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Design Sprints: Rapid product development

Design Sprints at Outlandish are all about developing your product idea quickly with real users in just a few days. They involve:

  1. Zeroing in on the key problem you’re trying to solve
  2. Fleshing out a concept
  3. Building a prototype that feels like a real product
  4. … and testing it with real people

Why use a Design Sprint?

In a Design Sprint you learn as much as possible, as fast as possible, about how to make a product to solve your users’ biggest challenges.

At Outlandish we’re increasingly using Design Sprints with clients to help develop new or existing product ideas.

Together we find them hugely effective at getting ideas moving, whilst building great team dynamics.

Some of our Design Sprint clients

What does a Design Sprint look like?

Scenes from an Outlandish Design Sprint (clockwise from top left): Storyboarding, concept generation, filmed user testing and results

What do you come away with?

At the end of our 5 day sprint, you will have a interactive prototype that feels almost ready to launch.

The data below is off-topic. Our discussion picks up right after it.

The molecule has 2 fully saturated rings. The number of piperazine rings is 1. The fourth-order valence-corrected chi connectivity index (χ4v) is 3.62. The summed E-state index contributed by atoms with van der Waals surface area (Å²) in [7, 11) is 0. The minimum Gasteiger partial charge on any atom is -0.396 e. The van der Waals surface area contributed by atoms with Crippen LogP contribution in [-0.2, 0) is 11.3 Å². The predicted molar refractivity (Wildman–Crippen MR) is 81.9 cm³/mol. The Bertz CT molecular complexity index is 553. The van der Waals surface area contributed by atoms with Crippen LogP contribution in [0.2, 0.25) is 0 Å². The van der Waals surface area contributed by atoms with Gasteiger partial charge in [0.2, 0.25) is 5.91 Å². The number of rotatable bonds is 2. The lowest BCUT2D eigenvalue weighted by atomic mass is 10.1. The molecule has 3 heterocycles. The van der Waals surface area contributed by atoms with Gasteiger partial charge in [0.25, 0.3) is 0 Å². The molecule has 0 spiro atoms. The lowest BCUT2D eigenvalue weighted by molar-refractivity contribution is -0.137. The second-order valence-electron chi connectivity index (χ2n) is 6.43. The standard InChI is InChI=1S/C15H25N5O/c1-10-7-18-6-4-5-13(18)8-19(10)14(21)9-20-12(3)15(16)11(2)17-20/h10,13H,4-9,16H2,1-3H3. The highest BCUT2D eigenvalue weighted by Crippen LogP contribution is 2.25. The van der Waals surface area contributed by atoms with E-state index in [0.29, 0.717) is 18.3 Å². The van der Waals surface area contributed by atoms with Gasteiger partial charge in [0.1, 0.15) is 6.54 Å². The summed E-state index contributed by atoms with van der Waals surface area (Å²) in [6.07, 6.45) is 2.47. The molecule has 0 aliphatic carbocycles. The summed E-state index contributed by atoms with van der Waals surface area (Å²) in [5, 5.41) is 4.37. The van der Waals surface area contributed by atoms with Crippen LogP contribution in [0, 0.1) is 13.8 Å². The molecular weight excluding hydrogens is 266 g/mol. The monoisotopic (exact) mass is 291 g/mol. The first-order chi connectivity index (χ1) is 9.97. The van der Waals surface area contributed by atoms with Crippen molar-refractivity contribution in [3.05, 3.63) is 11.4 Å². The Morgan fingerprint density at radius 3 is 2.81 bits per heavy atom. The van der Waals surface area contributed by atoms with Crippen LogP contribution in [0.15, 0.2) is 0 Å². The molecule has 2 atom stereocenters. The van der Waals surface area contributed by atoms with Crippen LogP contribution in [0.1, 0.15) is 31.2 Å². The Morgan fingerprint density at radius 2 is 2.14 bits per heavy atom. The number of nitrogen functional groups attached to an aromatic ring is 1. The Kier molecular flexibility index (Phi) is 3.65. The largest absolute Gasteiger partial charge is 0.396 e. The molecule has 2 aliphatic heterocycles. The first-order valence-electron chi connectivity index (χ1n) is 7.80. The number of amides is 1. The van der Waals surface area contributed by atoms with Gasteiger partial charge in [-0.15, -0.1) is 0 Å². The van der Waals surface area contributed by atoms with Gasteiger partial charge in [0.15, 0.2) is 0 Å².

If it’s an app or website, the prototype is something that users can click around and interact with. It comes complete with core interactions, screen changes, user journeys and more.

And you get an answer to the critical question: would our idea deliver enough value for the people we’re trying to serve?

Here’s an example of a prototype from one of our 5 day Sprints: (Watch from 1:31)

What happens after the Design Sprint?

Once you have an interactive prototype, with insights gathered from testing with real users, you can make effective decisions about how to proceed. You could:

  • Use the prototype in funding and investment applications
  • Iterate based on the user testing results
  • Or even move into building your Minimum Viable Product

Outlandish can help you with all of the above. Or you can take what you’ve learned and develop your solution in-house.

Why work with Outlandish on your Design Sprint?

Design Sprints at Outlandish incorporate our principles of consent-based decision making, in contrast with the Google Ventures role-based approach. We have found this makes a profound difference to ongoing projects and team dynamics.

We also apply a Theory of Change approach. Together we set the final, positive impact we want to bring into the world and identify the key outcomes that will make this happen.

How do I find out more?

Just reach out to us. We always like to meet people making the world a better place.